Every Sunday morning for the next few months, I’m going to “riff” on a chapter from my book, The Simple Dollar: How One Man Wiped Out His Debts and Achieved the Life of His Dreams by reflecting on particular pieces of it that I’ve had further reflections on or particularly excite me, including some elements that were removed from the final draft. You can find out more about the book by reading some of the life-changing experiences the book has given readers or reading the Amazon reviews.
Last week, I discussed the third chapter of my book, which focused on the randomness of our lives and how our minds make our life paths seem much more smooth than they actually are.
Most of the time, this “smoothing” is a good thing, but it has some bad effects, too. It discourages an emergency fund. It keeps us from viewing contingency plans as important. Interestingly, though, it also makes us relatively poor at defining, setting, and achieving goals, and people often overlook them in favor of what needs to be taken care of today. I argue that the “today” goals and the long term goals work perfectly hand-in-hand.
I go down this path a bit on pages 40 and 41:
So why set long-term goals at all? To put it simply, long term goals put short term goals in an appropriate context. A long term goal is often just a sequence of short term goals leading toward a greater good. Long-term goals add a powerful transformative sense to short-term goals – going on four runs this week won’t change your life, but committing to going from being a couch potato to running a marathon in two years certainly can change your life. Short-term goals become the stepping stones for getting there.
In other words, if you set a big goal for yourself, you’re going to have to take lots of little steps to get there. Those little steps might be difficult – like getting up off the couch or making some frugal choices in your life – but those little steps are things you actually can accomplish today. If you have those little steps in the context of a big goal – like running a marathon or being debt-free – those seemingly impossible big goals seem a lot more reachable.
You can run a marathon soon if you just lace up your shoes and head outside today.
You can be debt free soon if you choose to eat at home tonight.
You can be self-employed soon if you focus on writing a great blog post instead of watching The Big Bang Theory.
Yes, sometimes our large goals change, but the steps taken to reach that large goal almost always are a positive in your life. You might decide that the marathon goal isn’t right for you in a few months, but it’s not a bad thing to be in better shape. You might give up on the self-employment goal, but you do have a website out there that earns a trickle of income and you’ve improved your writing skills.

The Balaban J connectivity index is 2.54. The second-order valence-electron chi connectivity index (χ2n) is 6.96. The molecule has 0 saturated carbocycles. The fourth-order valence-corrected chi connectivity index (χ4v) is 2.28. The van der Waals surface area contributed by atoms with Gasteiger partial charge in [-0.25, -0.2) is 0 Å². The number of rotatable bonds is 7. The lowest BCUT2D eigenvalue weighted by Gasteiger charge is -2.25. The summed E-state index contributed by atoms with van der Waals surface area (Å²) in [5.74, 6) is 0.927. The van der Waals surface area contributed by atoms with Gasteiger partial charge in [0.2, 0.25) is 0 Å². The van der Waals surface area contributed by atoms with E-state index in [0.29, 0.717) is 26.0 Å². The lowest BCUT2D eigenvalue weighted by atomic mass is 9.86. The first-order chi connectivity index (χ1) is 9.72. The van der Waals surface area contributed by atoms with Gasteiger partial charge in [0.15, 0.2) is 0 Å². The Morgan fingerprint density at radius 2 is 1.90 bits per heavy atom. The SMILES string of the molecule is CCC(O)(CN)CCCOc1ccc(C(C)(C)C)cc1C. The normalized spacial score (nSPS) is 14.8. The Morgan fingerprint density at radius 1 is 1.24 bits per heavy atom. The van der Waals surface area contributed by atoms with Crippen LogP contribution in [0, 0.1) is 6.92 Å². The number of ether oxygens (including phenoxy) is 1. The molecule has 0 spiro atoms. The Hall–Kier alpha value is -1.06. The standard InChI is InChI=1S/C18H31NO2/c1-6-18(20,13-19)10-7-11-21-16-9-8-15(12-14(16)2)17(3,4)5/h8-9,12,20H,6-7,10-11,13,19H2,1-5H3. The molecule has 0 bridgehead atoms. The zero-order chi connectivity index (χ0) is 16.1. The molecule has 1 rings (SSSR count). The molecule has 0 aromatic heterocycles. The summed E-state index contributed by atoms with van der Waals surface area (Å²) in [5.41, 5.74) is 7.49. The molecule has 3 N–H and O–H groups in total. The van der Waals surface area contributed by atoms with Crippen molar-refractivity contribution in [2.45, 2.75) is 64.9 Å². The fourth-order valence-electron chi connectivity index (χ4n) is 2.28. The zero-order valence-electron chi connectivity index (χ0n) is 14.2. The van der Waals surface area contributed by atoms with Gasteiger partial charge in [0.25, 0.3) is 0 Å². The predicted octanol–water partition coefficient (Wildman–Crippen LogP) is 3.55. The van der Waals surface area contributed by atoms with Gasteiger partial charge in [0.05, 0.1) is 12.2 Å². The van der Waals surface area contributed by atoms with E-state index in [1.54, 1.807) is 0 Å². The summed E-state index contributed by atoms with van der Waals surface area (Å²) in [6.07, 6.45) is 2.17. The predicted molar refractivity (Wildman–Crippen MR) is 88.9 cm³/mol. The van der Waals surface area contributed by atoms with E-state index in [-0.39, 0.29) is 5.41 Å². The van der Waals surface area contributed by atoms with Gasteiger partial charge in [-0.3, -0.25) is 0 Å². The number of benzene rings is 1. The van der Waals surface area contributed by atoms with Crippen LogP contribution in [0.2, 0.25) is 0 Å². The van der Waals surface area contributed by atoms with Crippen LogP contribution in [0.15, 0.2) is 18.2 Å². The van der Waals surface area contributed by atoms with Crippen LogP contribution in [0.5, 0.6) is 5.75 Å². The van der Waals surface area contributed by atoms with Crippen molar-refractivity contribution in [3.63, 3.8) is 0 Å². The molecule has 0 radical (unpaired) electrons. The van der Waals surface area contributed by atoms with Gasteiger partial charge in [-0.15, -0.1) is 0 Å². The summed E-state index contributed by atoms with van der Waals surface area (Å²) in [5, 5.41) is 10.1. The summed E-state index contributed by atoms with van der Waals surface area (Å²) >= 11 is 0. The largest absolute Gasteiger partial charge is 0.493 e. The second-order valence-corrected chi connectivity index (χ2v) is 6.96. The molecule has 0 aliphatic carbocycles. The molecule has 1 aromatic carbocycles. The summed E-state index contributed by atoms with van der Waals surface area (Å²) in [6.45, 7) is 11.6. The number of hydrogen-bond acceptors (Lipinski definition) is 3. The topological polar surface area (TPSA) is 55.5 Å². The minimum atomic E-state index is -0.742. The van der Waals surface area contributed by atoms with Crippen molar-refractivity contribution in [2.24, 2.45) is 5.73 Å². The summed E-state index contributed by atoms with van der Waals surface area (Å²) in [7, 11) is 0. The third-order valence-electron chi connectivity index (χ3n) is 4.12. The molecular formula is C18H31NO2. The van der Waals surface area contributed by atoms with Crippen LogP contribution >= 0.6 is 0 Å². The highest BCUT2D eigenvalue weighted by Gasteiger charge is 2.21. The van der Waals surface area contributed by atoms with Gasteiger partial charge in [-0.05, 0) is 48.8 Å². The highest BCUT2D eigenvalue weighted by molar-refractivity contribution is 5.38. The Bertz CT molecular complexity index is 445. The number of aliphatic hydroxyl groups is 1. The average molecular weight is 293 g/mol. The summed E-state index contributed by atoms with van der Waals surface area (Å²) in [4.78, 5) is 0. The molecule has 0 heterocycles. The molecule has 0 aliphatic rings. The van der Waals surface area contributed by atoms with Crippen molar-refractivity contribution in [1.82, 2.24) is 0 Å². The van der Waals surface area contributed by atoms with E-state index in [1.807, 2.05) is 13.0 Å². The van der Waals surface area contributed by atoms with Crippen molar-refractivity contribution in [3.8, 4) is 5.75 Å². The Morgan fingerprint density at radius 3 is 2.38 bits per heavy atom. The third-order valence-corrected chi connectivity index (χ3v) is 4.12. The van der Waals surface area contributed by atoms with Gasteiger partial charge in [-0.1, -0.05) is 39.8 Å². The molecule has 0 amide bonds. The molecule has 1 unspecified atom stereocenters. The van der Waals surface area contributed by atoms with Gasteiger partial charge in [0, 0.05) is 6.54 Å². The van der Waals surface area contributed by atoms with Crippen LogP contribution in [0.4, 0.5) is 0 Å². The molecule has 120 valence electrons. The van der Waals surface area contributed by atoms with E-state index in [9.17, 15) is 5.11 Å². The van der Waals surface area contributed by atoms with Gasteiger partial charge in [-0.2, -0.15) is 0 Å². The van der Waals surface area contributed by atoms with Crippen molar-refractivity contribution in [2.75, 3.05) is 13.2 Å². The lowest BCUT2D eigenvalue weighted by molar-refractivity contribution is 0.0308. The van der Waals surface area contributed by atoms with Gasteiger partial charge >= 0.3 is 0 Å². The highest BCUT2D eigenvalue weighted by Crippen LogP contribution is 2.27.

In other words, the real building blocks for success are short term goals.
So what makes for a good short term goal? From page 45:
First, it’s clear. There’s no ambiguity about whether you’ve achieved it or not. Usually, this means using a numerical metric, such as “I’ll take four thirty-minute walks this week” or “I’ll only spend $20 on unnecessary things this week.”
Second, it fits in the context of a big audacious goal. If you achieve your short-term goal, it actually helps with a larger goal in your life. Your exercise moves you a bit closer to that marathon. Your reduction in spending moves you closer to financial freedom.
Third, it contributes to something transferable. If you achieve the goal, either your product or something gained along the way is helpful to you in a broader scale. Your exercise slightly improves your physical shape and appearance. Your reduction in spending teaches you self-discipline and gives you financial freedom no matter what you might do.
In early drafts of the book, I talked about some of the long term goals in my own life and how the short term goals were helping me to achieve them. Here’s where I wrote about my ongoing piano lessons, for example.
My long term goal with my piano lessons is to learn how to play the instrument well with the ability to pick up most sheet music and piece through it. Of course, that’s difficult to translate to a practice session. Yet, I recognize that I do gain things from those small practices that translate away from the piano. I have better hand-eye coordination. I’m improving my logic and pattern-matching skills. I have a better ear for music. I improve my tolerance for deliberate practice. All of these things are built not out of the large goal, but out of each small goal that makes up the large goal.
The theme here is the same. Long term goals are powerful motivators and can result in big changes in your life, but they’re most powerful in that they set a context for short term goals. Quite often, our lives change and we don’t meet our big goals, but the benefits gained from the short term goals we achieved on our path stick with us no matter where we go.